Traffic big concern among ferry terminal comments
MUKILTEO - Where should the Mukilteo ferry terminal go?
The state Department of Transportation heard dozens of comments last week at a public hearing at the Rosehill Community Center.
The DOT is choosing among four siting options for the terminal. The options are building a new terminal on the current terminal’s footprint, building a bigger terminal at the current location, building the new terminal east of its current location on the U.S. Air Force tank farm property or building the terminal in between its current location and the tank farm.
If the terminal is moved to the east, waterfront businesses such as Ivar’s would have to move.
The comments at last week’s public hearing suggested traffic concerns on the Mukilteo Speedway was more important than the cost of building a new terminal.
What is known is the ferry terminal has been neglected. It was built in the 1950s and has not received any major upgrades recently.
More than 75 people came to last week’s public hearing and about eight people spoke.
Many residents said they want ferry traffic moved off the Mukilteo Speedway. If the ferry terminal is moved to the tank farm property, it would put ferry traffic onto Front Street. That option is the most expensive to build. A handful of other residents said the state should build the terminal for the least amount of money possible.
Building on the site’s current footprint costs about $60 million. The other options eclipse $100 million to build. The DOT only has $90 million budgeted for the project right now.
Washington State Ferries said last week the agency would be in a strong position to get federal dollars to pay for any of the options.
WSF is a division under the state Department of Transportation and is in charge of operating the state’s ferry system, the largest in the nation.
Dale Townsend, who lives off Goat Trail Road, considers the Speedway’s ferry holding lane a fatal car crash waiting to happen. He said he has a frantic time getting onto the Speedway from his residential road. He wants the ferry terminal moved to the tank farm, and disagrees with the DOT’s less expensive options that keep traffic on the Speedway.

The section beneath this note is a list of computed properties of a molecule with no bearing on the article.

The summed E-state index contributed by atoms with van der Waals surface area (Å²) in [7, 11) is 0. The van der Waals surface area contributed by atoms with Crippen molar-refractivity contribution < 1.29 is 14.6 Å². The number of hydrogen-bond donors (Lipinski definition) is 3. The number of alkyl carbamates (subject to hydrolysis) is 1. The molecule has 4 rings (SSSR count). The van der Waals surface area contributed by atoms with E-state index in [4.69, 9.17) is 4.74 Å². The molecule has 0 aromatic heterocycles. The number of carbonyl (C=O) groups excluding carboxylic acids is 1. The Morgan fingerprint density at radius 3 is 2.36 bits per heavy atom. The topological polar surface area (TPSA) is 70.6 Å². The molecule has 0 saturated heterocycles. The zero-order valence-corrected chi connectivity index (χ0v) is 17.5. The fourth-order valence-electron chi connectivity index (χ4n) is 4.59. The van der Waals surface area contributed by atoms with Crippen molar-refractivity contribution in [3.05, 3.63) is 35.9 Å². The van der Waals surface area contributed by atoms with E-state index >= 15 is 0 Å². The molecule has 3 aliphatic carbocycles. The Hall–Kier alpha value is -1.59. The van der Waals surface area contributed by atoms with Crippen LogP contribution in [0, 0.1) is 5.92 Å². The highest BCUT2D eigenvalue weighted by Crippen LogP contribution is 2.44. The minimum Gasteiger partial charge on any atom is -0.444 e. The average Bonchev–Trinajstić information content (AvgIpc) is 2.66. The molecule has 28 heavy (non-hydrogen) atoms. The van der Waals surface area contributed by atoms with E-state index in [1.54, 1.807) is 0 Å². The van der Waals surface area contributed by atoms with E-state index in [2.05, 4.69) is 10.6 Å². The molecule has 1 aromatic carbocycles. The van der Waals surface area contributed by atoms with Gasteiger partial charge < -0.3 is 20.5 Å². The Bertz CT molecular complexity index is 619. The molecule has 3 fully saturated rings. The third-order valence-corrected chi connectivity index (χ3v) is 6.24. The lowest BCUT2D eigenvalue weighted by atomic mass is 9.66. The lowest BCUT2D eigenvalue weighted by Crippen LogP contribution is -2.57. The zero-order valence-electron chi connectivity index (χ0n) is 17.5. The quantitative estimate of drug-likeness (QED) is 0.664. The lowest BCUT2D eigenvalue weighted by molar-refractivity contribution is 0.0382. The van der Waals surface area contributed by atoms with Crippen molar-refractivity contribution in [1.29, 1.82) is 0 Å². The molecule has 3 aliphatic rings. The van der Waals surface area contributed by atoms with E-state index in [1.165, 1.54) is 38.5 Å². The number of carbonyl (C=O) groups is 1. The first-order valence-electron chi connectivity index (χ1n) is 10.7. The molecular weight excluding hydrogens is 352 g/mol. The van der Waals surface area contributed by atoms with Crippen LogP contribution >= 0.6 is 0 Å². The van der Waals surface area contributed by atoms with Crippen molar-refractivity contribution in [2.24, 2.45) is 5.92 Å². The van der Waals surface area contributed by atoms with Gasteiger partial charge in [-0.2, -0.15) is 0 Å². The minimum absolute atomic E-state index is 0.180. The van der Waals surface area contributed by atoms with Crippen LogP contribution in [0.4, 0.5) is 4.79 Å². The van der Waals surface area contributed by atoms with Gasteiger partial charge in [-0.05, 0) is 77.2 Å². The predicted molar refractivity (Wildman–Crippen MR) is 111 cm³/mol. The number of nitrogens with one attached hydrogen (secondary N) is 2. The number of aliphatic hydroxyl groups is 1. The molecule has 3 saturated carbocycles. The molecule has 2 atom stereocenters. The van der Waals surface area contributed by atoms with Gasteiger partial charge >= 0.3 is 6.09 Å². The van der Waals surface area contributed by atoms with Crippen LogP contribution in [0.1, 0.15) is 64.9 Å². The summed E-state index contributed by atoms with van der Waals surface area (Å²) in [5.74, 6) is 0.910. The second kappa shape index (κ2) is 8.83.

“It’s less expensive, but what’s the cost of having a safe environment?” Townsend said.
Mayor Joe Marine has his heart set on placing the terminal on the tank farm site to get cars off the Speedway. Most of the members of the Mukilteo City Council voted to support that option last summer.
Marine envisions turning the Speedway’s ferry holding lane into a bicycle and pedestrian lane, and resculpting the waterfront with walkways and mixed-use development.
If the state chooses to keep the ferry terminal at its current site, Marine will push legislators to have Seaway Boulevard connect to Mukilteo’s Front Street around Japanese Gulch.
That came as a surprise to Councilmen Kevin Stoltz and Steve Schmalz, who both support keeping the terminal on its current footprint.
The council plans to eliminate the Seaway-to-Front Street connection road from the city’s comprehensive plan, Schmalz said.
The more expensive option of moving the terminal won’t solve traffic problems, Schmalz said. The state’s money is everyone’s money, Schmalz said.
Some residents are unsure which option they prefer. Jim Metzger, who lives in Old Town, is one of them.
Metzger worries moving the terminal to the east could add traffic through his neighborhood.
Other residents want the ferry terminal moved to the tank farm to get rid of the tank farm’s ugly appearance. The city is working with the Port of Everett to transfer the tank farm over to the port some time this year. The city hopes to build temporary parking on the tank farm site.
Langley resident Terry Sankey said he’s concerned that moving the ferry terminal to the east would force businesses along the waterfront to move.
“If the state’s removing businesses, it’s not good in the long-term for Mukilteo,” Sankey said. “I’d rather see more people in than taken out.”
The DOT expects to have a terminal site selection made by mid-2013. The new terminal will be constructed by 2015.
The DOT is taking comments by mail and e-mail through Friday, March 23. You can send comments via e-mail at firstname.lastname@example.org or mail written comments to:
Washington State Ferries
Attn: Paul Krueger
2901 3rd Avenue, Suite 500
Seattle, WA 98121
The full plan is available online at
By MICHAEL WHITNEY
Published Feb. 29, 2012